Tips to Promote Academic Success: 2. Interact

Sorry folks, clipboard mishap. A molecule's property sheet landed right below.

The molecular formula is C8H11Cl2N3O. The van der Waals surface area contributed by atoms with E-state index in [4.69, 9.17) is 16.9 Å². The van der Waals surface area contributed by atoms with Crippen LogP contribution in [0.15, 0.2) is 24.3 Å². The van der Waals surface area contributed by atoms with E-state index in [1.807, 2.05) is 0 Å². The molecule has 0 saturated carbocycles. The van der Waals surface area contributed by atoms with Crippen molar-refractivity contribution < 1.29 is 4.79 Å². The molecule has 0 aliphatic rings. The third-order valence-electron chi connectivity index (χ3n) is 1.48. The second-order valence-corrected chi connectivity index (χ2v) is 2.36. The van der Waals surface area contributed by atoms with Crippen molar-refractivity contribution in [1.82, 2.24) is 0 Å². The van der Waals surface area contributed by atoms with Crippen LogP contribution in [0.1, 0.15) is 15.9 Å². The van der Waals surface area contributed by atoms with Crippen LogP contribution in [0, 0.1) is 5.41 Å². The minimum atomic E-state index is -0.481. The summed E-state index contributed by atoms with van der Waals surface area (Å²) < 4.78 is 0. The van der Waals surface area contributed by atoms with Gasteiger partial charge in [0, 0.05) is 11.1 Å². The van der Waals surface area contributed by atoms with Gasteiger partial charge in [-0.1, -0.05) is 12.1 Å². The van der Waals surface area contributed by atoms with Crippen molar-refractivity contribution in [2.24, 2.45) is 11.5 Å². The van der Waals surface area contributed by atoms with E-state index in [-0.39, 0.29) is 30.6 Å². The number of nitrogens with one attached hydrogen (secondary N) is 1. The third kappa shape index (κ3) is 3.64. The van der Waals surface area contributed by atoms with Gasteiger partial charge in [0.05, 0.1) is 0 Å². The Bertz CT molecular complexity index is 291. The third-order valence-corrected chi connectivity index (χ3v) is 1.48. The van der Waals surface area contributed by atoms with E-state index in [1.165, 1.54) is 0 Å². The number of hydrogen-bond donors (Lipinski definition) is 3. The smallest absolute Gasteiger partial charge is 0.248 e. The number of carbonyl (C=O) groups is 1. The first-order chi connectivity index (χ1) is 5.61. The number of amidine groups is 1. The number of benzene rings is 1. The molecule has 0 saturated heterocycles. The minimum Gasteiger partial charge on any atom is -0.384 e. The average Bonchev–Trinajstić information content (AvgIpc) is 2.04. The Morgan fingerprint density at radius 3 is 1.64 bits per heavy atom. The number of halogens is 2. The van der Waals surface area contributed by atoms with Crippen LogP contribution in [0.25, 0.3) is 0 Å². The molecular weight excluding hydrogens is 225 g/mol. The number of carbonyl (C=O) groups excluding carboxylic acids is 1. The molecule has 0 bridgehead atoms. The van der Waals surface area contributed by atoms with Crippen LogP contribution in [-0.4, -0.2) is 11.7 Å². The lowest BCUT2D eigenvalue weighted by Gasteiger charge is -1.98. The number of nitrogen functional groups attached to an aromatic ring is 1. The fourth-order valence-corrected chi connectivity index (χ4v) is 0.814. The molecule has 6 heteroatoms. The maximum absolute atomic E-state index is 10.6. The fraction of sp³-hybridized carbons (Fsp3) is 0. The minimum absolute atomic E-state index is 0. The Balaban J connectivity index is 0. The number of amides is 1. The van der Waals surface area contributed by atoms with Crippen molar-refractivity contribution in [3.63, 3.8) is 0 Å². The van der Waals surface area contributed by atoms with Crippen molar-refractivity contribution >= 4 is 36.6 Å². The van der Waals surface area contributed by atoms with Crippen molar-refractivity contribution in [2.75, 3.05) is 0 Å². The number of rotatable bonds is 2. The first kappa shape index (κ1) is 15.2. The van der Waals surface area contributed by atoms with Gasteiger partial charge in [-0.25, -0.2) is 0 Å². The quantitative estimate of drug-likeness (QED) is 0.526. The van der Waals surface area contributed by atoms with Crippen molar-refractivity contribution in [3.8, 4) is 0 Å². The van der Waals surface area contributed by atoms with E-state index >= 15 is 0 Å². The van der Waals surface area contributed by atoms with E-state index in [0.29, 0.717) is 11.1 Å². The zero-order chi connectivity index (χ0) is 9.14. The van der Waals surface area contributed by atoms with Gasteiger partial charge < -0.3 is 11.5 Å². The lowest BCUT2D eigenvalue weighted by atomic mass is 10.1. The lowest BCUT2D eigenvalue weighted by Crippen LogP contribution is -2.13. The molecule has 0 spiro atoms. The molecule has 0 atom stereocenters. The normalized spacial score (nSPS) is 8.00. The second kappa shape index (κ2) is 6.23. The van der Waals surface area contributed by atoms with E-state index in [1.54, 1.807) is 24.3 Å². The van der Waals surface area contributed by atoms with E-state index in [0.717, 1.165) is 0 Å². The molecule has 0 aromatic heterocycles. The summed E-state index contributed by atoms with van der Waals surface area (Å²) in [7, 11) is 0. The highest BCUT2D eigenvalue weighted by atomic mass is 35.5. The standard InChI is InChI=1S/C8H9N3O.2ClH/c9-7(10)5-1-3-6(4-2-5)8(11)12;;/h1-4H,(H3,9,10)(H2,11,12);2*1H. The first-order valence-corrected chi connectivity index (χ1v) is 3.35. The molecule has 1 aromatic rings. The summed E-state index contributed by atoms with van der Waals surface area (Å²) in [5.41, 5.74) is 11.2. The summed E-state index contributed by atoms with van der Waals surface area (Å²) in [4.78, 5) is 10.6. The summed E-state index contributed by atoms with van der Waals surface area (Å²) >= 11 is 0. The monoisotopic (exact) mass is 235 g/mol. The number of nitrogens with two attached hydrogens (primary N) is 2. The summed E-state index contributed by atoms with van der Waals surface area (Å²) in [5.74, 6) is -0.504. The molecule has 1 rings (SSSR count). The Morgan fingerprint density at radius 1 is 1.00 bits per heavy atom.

in·ter·act /ˌin(t)ərˈakt/, verb: 1. to talk or do things with other people 2. to act together : to come together and have an effect on each other The opportunity for social interaction is very important for the development of a child’s interpersonal skills, including self-awareness, the ability to problem solve, and effectively communicate. Children who learn appropriate social skills often have a higher self-esteem and show a greater willingness to interact with individuals in their environment as they grow older. When sponsors, like the Rotary Club of Corinth, visit a classroom to present dictionaries, their interaction with students makes a lasting impression. Since 2007 members of the Rotary Club of Corinth, NY have participated in The Dictionary Project to promote educational development and interpersonal skills. At the beginning of each presentation, Corinth Rotarian Alysse Kasowski introduces the Rotary 4-Way Test: In all we think, say or do, consider: Is it the TRUTH? Is it FAIR to all concerned? Will it build GOODWILL and BETTER friendships? Will it be BENEFICIAL to all concerned? By definition, if people interact with each other, they will have an effect on each other. Thus, it is important to think about what kind of effect you have on someone or something – the underlying inquiry of the 4-Way test. Kasowski tells students that truth, fairness, and goodwill are beneficial to all mankind and just as important to a 3rd grader as it is to a Rotarian. She shares with students the importance of being a good citizen and encourages them to volunteer ever day to make the world a better place. One student responded by saying, “What if you run out of a job though?” Kasowski chuckled and responded by saying, “That’s the beauty of doing good, you can never do enough.”